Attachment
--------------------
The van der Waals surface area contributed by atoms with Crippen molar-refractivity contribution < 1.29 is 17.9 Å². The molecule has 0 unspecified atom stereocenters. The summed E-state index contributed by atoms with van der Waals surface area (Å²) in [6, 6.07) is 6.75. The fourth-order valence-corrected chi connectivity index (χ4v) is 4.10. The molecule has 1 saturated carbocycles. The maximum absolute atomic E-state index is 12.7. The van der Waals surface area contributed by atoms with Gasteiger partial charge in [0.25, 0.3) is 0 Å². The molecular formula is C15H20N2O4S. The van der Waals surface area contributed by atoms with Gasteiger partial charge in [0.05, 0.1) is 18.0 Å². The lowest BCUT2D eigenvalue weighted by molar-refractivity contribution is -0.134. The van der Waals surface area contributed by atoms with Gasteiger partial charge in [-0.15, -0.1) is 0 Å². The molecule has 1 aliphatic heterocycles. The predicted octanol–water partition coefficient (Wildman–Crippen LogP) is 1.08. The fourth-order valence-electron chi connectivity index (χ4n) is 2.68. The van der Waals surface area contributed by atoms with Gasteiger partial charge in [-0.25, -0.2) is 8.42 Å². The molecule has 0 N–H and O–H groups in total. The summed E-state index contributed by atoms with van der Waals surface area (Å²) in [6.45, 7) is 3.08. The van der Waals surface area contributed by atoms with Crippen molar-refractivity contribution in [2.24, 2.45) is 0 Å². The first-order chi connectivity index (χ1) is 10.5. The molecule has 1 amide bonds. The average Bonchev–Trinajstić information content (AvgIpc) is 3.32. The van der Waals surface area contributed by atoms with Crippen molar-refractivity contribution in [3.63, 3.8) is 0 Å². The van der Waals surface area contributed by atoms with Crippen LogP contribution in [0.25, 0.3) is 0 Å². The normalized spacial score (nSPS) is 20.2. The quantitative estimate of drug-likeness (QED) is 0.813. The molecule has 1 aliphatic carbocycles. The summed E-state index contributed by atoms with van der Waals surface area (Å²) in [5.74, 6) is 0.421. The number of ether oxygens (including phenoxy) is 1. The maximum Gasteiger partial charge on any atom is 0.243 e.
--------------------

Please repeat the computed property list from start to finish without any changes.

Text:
The van der Waals surface area contributed by atoms with Crippen molar-refractivity contribution < 1.29 is 17.9 Å². The molecule has 0 unspecified atom stereocenters. The summed E-state index contributed by atoms with van der Waals surface area (Å²) in [6, 6.07) is 6.75. The fourth-order valence-corrected chi connectivity index (χ4v) is 4.10. The molecule has 1 saturated carbocycles. The maximum absolute atomic E-state index is 12.7. The van der Waals surface area contributed by atoms with Gasteiger partial charge in [0.25, 0.3) is 0 Å². The molecular formula is C15H20N2O4S. The van der Waals surface area contributed by atoms with Gasteiger partial charge in [0.05, 0.1) is 18.0 Å². The lowest BCUT2D eigenvalue weighted by molar-refractivity contribution is -0.134. The van der Waals surface area contributed by atoms with Gasteiger partial charge in [-0.15, -0.1) is 0 Å². The molecule has 1 aliphatic heterocycles. The predicted octanol–water partition coefficient (Wildman–Crippen LogP) is 1.08. The fourth-order valence-electron chi connectivity index (χ4n) is 2.68. The van der Waals surface area contributed by atoms with Gasteiger partial charge in [-0.25, -0.2) is 8.42 Å². The molecule has 0 N–H and O–H groups in total. The summed E-state index contributed by atoms with van der Waals surface area (Å²) in [6.45, 7) is 3.08. The van der Waals surface area contributed by atoms with Crippen molar-refractivity contribution in [2.24, 2.45) is 0 Å². The first-order chi connectivity index (χ1) is 10.5. The molecule has 1 amide bonds. The average Bonchev–Trinajstić information content (AvgIpc) is 3.32. The van der Waals surface area contributed by atoms with Crippen molar-refractivity contribution in [3.63, 3.8) is 0 Å². The van der Waals surface area contributed by atoms with Crippen LogP contribution in [0.25, 0.3) is 0 Å². The normalized spacial score (nSPS) is 20.2. The quantitative estimate of drug-likeness (QED) is 0.813. The molecule has 1 aliphatic carbocycles. The summed E-state index contributed by atoms with van der Waals surface area (Å²) in [5.74, 6) is 0.421. The number of ether oxygens (including phenoxy) is 1. The maximum Gasteiger partial charge on any atom is 0.243 e.